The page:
As we’ve discussed here several times, many NBA team logos include an image of a basketball. This was a particular concern a few years ago, when the league briefly tried to introduce a new ball design, which led me (and probably others) to wonder if all those teams would have to revise their logos.
That question became moot when the new ball experiment was abandoned. But a larger question remains: Why do so many NBA teams have basketballs in their logos? Is this an intentional or strategic point of difference with the other leagues (since most NFL team logos don’t include a football, most MLB logos don’t include a baseball, etc.)? Just a coincidence that’s developed over the years? Something else altogether? And when the NBA commissions a new logo, is the designer specifically instructed to include a basketball, or has it just worked out that way?
I recently posed those questions to NBA apparel director Christopher Arena (one of the really good guys in the uni world, by the way). Here’s what he wrote back:
When we started the WNBA, we were very focused on ball icons in the logos (specifically a multi-colored ball). This was branding 101 — new league, awareness, blah-blah-blah. Same thing when we started to develop the D-League logos — no one knows who we are, lots of minor league sports competition, must show that we are about the game of basketball.
On the NBA side, it sort of just happened. Almost every team logo was developed prior to my 15 seasons here, so I don’t know if it is intentional or not. But as a young league, my guess is that in the ’40s and ’50s maybe they had the same brand-building concerns. I will say that as new logos have been created or updated, we have suggested that a basketball icon (not necessarily a ball) be integrated into the identity. Not necessarily the primary logo but maybe a secondary logo.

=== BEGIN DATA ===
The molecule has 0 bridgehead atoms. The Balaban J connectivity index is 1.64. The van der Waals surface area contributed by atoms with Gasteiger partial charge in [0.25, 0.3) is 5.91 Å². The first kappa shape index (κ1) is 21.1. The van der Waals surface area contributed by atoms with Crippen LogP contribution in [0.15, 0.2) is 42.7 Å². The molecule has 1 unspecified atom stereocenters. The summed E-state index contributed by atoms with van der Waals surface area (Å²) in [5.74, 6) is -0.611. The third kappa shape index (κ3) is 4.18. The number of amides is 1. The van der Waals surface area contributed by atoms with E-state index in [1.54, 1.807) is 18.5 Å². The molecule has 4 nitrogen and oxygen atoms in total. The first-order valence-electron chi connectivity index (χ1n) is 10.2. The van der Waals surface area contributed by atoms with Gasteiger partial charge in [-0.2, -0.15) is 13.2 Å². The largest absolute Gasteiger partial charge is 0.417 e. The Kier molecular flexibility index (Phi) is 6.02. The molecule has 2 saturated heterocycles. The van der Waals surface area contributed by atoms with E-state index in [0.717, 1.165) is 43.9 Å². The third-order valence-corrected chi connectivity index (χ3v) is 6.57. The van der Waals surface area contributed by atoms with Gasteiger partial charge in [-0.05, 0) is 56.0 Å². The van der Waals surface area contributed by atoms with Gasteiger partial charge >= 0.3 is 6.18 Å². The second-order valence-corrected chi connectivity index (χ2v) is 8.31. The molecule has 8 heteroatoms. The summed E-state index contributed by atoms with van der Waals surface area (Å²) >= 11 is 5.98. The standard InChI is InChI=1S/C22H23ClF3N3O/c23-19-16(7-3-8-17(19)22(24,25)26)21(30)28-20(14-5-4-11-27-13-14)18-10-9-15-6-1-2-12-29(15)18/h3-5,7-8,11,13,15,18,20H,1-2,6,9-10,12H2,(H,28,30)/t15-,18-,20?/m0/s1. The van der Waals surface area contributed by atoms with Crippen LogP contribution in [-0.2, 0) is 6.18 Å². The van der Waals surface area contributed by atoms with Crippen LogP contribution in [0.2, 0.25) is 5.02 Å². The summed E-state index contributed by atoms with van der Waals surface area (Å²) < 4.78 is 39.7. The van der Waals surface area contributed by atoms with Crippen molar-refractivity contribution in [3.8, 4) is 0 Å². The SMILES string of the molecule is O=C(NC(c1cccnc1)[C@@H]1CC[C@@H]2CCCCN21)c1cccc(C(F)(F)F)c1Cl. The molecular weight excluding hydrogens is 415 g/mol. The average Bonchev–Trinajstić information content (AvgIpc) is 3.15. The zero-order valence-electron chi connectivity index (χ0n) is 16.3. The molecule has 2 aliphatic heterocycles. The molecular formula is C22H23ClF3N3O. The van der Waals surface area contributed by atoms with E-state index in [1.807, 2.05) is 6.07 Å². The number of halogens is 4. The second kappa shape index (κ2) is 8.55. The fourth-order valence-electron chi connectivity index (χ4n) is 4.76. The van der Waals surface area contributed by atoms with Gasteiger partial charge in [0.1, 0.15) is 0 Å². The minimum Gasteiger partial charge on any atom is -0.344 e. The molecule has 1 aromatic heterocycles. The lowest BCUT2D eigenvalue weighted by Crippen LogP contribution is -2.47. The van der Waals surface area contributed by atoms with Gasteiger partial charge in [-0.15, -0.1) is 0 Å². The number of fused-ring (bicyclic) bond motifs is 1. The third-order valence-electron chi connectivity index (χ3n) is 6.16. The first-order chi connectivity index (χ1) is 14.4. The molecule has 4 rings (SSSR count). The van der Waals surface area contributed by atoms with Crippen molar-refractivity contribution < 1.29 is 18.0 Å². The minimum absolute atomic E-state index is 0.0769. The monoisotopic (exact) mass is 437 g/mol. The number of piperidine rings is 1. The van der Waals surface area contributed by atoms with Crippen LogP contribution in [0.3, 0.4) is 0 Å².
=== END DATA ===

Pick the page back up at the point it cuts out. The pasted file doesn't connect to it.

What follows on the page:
So we have:
• Teams with basketball icons in their primary logo: 23, if you count Portland (the 5-on-5 inspiration) and Houston (the net inspiration). Most of these are the original designs (Lakers, Celtics, Wizards, Pacers) or are updates of logos that had a basketball (Knicks, Pistons, Suns).
• Teams with basketball icons in their secondary logo but not their primary: 5. Interestingly, some of these are very new logos and we didn’t include it in the primary but felt it fit in a secondary — Bobcats, Wolves, Grizzlies, Bucks, and Nuggets (older but same principle).
• Teams with no basketball icon: Bulls, Spurs.
I would say that if a team approached me tomorrow about changing its logo, we would suggest a ball or net or something be somewhere in the identity. As for the other sports leagues, I think baseballs or bases or diamonds are in a lot of the primary [MLB] logos, but they are so hat-icon-based that it gets lost (the Brewers’ old mb logo is still best of all time). Same thing with the NFL and helmet logos, which sort of developed into the actual logos. Plus a football has an odd shape — basketballs and roundness and symmetry are easier to work with.
All very interesting. Personally, though, I think the use of basketballs in NBA logos is overdone. This is no longer a young league (sure it’s a lot younger than the NFL or MLB, but there’s a whole generation of fans who don’t know or care about that), so no need to say, “Hey, this game we’re playing here is BASKETBALL.” And the repetition of the ball throughout so many of the marks starts to feel willful after a while — like, “We’re doing it because we have to do it, because that’s just the way we do it.” Or to put it another way, “Because we have to” can be just as damaging as “Because we can.”
Big thanks to Christopher for sharing his time and expertise on this — much obliged.
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